…and we have more radio ads…no endorsement from Marconi here, but the makers of Fada claimed their receiver was far less annoying than their rivals…

…while Atwater Kent touted the convenience of its new “Quick-Vision Dial”…

…as I’ve previously noted, backgammon was all the rage in 1930, so much so that this clothier even advertised a special frock for the game…

…and what would the 1930s be without smoking tied to athletic prowess…

…and remembering friends and family in California in 2019 as they battle wildfires across that great state…

…on to our cartoons, Garrett Price introduced us to a man with a peculiar taste in pet canaries…

Barbara Shermund illustrated the startling views afforded by rail travel…

…and Peter Arno leaves us in a moment of religious ecstasy…

Next Time: Risky Business…

Leatherheads

One thing you won’t see in today’s New Yorker magazine is extensive coverage of college football (more likely you’ll see an indictment of the game). In the magazine’s first years, however, that sport was enthusiastically embraced.

Oct. 4, 1930 cover by Rea Irvin.

A writer identified by the alias “Linesman” assessed the early season’s prospects, and noted the return of Yale’s Albie Booth (1908–1959) to the field. Booth became famous during the previous season for his spectacular play against Army: he led Yale to an upset victory by scoring all of the team’s points (two rushing touchdowns, a 65-yard punt return for a touchdown, and three extra point kicks). Newsreels featuring the game sported the caption, “Booth 21, Army 13.”

GOOD THINGS COME IN SMALL PACKAGES…Top and left, only 5 feet 6 inches tall and 144 pounds, Albie Booth nevertheless could do it all on offense – running, passing, kicking. He was elected to the College Football Hall of Fame in 1966. Bottom, left, Fordham’s famed “Seven Blocks of Granite,” in 1936. In the days before he became a legendary coach, Vince Lombardi  served as one of those seven blocks (he is third from the left). (footballfoundation.org/yaledailynews.com/AP)

 *  *  *

Foul Ball

While the New Yorker geared up to cover the college football season (as well as everything from Badminton to yacht racing), it continued to ignore professional baseball, mentioning its existence only in passing, such as this observation shared by Howard Brubaker in “Of All Things”…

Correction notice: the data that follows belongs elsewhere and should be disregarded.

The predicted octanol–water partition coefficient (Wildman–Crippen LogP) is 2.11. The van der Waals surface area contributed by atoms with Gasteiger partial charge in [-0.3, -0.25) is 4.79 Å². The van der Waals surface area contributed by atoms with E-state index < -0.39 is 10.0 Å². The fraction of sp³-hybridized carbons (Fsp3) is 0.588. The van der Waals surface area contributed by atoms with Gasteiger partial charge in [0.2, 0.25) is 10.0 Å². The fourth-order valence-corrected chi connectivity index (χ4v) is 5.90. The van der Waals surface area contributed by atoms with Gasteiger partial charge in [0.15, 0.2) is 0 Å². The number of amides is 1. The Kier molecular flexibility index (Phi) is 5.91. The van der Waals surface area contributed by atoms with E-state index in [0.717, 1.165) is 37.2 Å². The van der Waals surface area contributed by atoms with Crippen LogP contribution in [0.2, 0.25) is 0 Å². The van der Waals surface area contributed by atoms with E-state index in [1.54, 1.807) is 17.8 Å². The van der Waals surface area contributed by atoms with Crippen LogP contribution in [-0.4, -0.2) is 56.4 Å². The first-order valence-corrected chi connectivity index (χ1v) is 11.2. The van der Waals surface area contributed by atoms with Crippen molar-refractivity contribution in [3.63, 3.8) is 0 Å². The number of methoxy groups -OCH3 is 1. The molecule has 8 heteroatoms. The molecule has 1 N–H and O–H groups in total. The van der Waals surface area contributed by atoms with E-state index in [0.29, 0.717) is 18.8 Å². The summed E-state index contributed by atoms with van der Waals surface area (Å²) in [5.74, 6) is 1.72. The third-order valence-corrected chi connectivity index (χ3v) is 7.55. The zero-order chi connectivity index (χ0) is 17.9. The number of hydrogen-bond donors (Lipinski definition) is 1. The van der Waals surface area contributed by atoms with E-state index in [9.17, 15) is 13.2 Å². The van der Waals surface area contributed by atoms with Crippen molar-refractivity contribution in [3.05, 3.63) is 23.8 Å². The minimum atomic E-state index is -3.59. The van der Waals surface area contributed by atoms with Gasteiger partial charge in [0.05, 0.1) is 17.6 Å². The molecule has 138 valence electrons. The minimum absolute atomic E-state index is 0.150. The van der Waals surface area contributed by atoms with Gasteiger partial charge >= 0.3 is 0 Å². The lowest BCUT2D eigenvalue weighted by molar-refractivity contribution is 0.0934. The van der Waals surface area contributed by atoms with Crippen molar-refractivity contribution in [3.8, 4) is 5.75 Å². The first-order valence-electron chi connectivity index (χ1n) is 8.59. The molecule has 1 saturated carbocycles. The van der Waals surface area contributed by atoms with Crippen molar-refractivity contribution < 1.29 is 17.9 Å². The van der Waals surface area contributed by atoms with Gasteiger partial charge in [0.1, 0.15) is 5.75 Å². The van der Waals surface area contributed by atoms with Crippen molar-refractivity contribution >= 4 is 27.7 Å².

Footnote: Simeon Fess (1861-1936) was a Republican Senator from Ohio known as an apologist for a very unpopular Republican Party.

  *  *  *

Not For The Kiddies

The Office Wife was a romantic drama featuring such “pre-Code” themes as infidelity and workplace hanky panky. The film was the talking picture debut of Joan Blondell, who would become a big star in the 1930s and enjoy a long career that would include numerous appearances on television through the 1970s. Here are excerpts from John Mosher’s review of the film:

SHE TALKS! SHE BATHES! At top, Anne Murdock (Dorothy Mackaill) practices her charms in The Office Wife. Below, Anne’s younger sister Katherine (Joan Blondell) has a soak in the tub. It would be Blondell’s talking picture debut. (11east14thstreet.com/classicmoviefavorites.com)
SEX SELLS…Warner Brothers played up the salacious aspects of The Office Wife to generate interest among movie theater operators. (Pinterest)

While Joan Blondell was on the verge of a meteoric rise, one of the silent era’s biggest stars and sex symbols, Clara Bow (known as the “It Girl,”) was seeing her popularity wane in the sound era. After Her Wedding Night (reviewed here by Mosher) she would make just four more films before she would retire from the pictures at the ripe age of 28.

DOWN BUT NOT OUT…From left, Richard ‘Skeets’ Gallagher, Ralph Forbes and Clara Bow observe the hijinks of Charles Ruggles in 1930’s Her Wedding Night. Bow’s enormous popularity would quickly wane in the era of talking pictures. (IMDB)

*   *   *

Twin Peaks

Architecture critic George Chappell chronicled the latest changes to the skyline surrounding Central Park, most notably Emery Roth’s landmark San Remo and El Dorado.

THIS TOWN AIN’T BIG ENOUGH FOR THE TWO OF US…New York’s original Hotel Majestic (left) stood for just 35 years before it was razed to make way for its bigger Art Deco successor, at right. (Pinterest/Wikipedia)
FRATERNAL TWINS…Architect Emery Roth designed both the San Remo at 145 Central Park West (left) and the El Dorado at 300 Central Park West. (Wikipedia/mapio.net)

 *  *  *

From Our Advertisers

“Cultural hotels” of the 1920s and 30s catered to college students as well as young professionals engaged in music or the visual arts. Two of these hotels shared the Barbizon name, and one in particular on East 63rd Street served as a combination charm school and dorm for young women who wanted a safe New York retreat while they pursued school or professional opportunities. For decades it would be home to many celebrities including Candice Bergen, Joan Crawford, Cybill Shepherd, Joan Didion, and Grace Kelly…

CULTURAL SIBLINGS…Opened in 1927, The Barbizon at 140 East 63rd Street (left) served for many decades as a female-only residential hotel, housing many celebrities before they became famous including Candice Bergen, Joan Crawford, Cybill Shepherd, Joan Didion, and Grace Kelly. At right, the Barbizon-Plaza, which opened in May 1930, was noted as the first music-art residence center in the U.S. (newyorkitecture.com/Museum of the City of New York)